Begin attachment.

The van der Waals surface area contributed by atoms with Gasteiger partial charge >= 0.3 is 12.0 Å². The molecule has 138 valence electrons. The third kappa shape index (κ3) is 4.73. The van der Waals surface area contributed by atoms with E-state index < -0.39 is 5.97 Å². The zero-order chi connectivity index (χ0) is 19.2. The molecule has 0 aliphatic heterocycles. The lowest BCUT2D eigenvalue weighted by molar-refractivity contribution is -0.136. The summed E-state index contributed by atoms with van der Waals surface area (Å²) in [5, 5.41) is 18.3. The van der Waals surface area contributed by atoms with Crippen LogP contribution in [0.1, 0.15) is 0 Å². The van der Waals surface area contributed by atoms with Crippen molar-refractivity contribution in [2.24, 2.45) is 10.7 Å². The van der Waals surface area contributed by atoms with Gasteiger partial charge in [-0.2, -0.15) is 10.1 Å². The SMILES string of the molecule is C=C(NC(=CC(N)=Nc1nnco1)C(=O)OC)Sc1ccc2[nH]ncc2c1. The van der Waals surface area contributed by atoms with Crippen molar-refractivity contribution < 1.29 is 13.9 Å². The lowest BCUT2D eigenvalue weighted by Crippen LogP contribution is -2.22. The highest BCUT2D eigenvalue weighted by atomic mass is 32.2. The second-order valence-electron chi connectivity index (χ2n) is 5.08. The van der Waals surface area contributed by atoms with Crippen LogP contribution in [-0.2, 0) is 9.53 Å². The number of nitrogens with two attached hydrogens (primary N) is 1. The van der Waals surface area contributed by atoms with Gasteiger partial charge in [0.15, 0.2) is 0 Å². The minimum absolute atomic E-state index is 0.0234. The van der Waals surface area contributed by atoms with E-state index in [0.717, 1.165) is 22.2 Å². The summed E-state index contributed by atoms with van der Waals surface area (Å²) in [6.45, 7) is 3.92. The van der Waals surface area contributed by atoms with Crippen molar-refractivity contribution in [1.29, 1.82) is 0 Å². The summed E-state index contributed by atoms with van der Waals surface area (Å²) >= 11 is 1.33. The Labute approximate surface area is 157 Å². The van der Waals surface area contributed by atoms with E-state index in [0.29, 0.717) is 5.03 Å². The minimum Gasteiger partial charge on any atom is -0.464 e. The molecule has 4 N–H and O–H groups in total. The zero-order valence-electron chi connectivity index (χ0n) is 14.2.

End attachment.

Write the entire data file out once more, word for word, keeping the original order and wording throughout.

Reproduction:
The van der Waals surface area contributed by atoms with Gasteiger partial charge >= 0.3 is 12.0 Å². The molecule has 138 valence electrons. The third kappa shape index (κ3) is 4.73. The van der Waals surface area contributed by atoms with E-state index < -0.39 is 5.97 Å². The zero-order chi connectivity index (χ0) is 19.2. The molecule has 0 aliphatic heterocycles. The lowest BCUT2D eigenvalue weighted by molar-refractivity contribution is -0.136. The summed E-state index contributed by atoms with van der Waals surface area (Å²) in [5, 5.41) is 18.3. The van der Waals surface area contributed by atoms with Crippen LogP contribution in [0.1, 0.15) is 0 Å². The van der Waals surface area contributed by atoms with Crippen molar-refractivity contribution in [2.24, 2.45) is 10.7 Å². The van der Waals surface area contributed by atoms with Gasteiger partial charge in [-0.2, -0.15) is 10.1 Å². The SMILES string of the molecule is C=C(NC(=CC(N)=Nc1nnco1)C(=O)OC)Sc1ccc2[nH]ncc2c1. The van der Waals surface area contributed by atoms with Crippen molar-refractivity contribution < 1.29 is 13.9 Å². The lowest BCUT2D eigenvalue weighted by Crippen LogP contribution is -2.22. The highest BCUT2D eigenvalue weighted by atomic mass is 32.2. The second-order valence-electron chi connectivity index (χ2n) is 5.08. The van der Waals surface area contributed by atoms with Crippen LogP contribution in [-0.2, 0) is 9.53 Å². The number of nitrogens with two attached hydrogens (primary N) is 1. The van der Waals surface area contributed by atoms with Gasteiger partial charge in [0.15, 0.2) is 0 Å². The minimum absolute atomic E-state index is 0.0234. The van der Waals surface area contributed by atoms with E-state index in [0.717, 1.165) is 22.2 Å². The summed E-state index contributed by atoms with van der Waals surface area (Å²) in [6.45, 7) is 3.92. The van der Waals surface area contributed by atoms with Crippen molar-refractivity contribution in [1.29, 1.82) is 0 Å². The summed E-state index contributed by atoms with van der Waals surface area (Å²) >= 11 is 1.33. The Labute approximate surface area is 157 Å². The van der Waals surface area contributed by atoms with E-state index in [0.29, 0.717) is 5.03 Å². The minimum Gasteiger partial charge on any atom is -0.464 e. The molecule has 4 N–H and O–H groups in total. The zero-order valence-electron chi connectivity index (χ0n) is 14.2.